Most psychologists don’t realise that although three quarters of suicides are by men, suicidal men are less likely to seek professional help than suicidal women (Kung et al, 2003).
Male psychology is any issue that predominantly impacts men and boys, or is understudied in men and boys. This means that you may already be working in male psychology without having realized it.
Here are some examples:
- Clinical psychology: suicides and substance abuse are higher in men
- Educational psychology: boys have been falling behind girls since the 1980s
- Neuropsychology: most serious brain injury patients are male
- Developmental psychology: autism spectrum disorder is more common in males
- Forensic psychology: most prisoners are male
- Military psychology: most combat-related PTSD is in men
- Sports psychology: men engage more in sports than women do
There are other fields too, and if we depicted all of these as a Venn diagram, male psychology would be the common denominator.
Developments in one field (e.g. improving boys’ education) might have a positive impact on other fields (e.g. clinical and forensic psychology). Thus male psychology does not take anything away from other areas, it adds to them by facilitating the application of what we have learned about men in one field to other fields.
If you are starting to realise that you are working in a male psychology field, then here are three reasons to be cheerful:
- Male psychology is holistic
It not only spans all of psychology, but is about a diversity of gender and sexuality. It accepts that there are many ways to be a man, without putting men into categories. It is about understanding women as well as men e.g. ‘women in our survey said X; men in our survey said Y’. Women can work in male psychology too, in fact currently about a third of Male Psychology Network members are women. Male psychology unites people, it’s not about dividing people or hunkering down in an academic silo.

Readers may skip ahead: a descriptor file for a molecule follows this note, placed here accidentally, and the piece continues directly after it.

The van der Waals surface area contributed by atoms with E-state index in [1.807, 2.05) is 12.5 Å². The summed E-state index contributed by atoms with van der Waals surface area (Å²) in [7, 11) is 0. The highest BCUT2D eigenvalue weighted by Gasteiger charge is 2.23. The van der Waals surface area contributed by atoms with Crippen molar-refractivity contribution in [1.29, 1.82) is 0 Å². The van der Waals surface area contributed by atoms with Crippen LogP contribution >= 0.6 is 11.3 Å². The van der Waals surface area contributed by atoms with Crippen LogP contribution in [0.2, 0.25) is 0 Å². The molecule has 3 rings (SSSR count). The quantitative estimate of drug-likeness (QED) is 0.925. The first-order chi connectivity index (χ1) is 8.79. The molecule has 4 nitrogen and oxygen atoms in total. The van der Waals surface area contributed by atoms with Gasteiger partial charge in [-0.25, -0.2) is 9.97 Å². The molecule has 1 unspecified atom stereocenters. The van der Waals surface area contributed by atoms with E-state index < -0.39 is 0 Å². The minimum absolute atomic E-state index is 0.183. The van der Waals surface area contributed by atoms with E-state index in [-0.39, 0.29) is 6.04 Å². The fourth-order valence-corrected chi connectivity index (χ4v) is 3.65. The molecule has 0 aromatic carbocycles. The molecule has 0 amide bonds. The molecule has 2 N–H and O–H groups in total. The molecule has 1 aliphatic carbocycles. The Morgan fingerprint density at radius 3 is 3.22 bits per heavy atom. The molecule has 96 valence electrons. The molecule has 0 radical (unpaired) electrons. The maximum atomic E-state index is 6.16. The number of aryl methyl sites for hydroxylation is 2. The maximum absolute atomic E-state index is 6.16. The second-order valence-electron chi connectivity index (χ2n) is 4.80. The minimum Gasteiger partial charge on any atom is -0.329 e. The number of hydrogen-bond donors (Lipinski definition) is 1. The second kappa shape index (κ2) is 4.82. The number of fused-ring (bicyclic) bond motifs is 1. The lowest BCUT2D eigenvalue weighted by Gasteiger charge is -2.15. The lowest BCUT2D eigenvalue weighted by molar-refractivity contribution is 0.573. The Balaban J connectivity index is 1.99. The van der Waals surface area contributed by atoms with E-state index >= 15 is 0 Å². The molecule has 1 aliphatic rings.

- Male Psychology is compassionate
It provides a necessary balance to our normal tendency to overlook problems facing men and boys. It is normal for us to automatically favour women over men (Rudman & Goodwin, 2004). The roots of this ‘empathy gap’ are probably rooted in evolution, with men expected to provide protection, not receive it (Barry, 2016). When men are acting out emotional problems through antisocial behavior rather than talking to someone, our empathy for men, understandably, is reduced. And it is precisely because we have so little time for men with difficult psychological/behavioural problems that male psychology is such a challenge.
- Male psychology looks to the future rather than the past
The past has been replete with men trying to fulfill a role that was dangerous or damaging to them e.g. trying to be a hero, working in dangerous and damaging jobs, keeping their emotions under tight control. We are looking to a future where men can feel good about their role in more fulfilling and harmonious ways, and express themselves in more positive ways.
For these reasons, male psychology brings a positive synergy and adds value to many areas in psychology. Although psychologists are already addressing male psychology issues in many fields of psychology, we would all benefit by working in a more holistic way, recognising the common element that unites these areas and can facilitate learning between them.
My challenge to you is to recognize the element of male psychology that already exists in the work that you do, and discover how this knowledge has the potential to impact your work in positive ways.
Dr Barry is also hosting a Psychology In The Pub event in Exeter on Wednesday evening entitled "Do men and boys need help from psychologists?".
This event is free and open to everyone. For more information, please click here.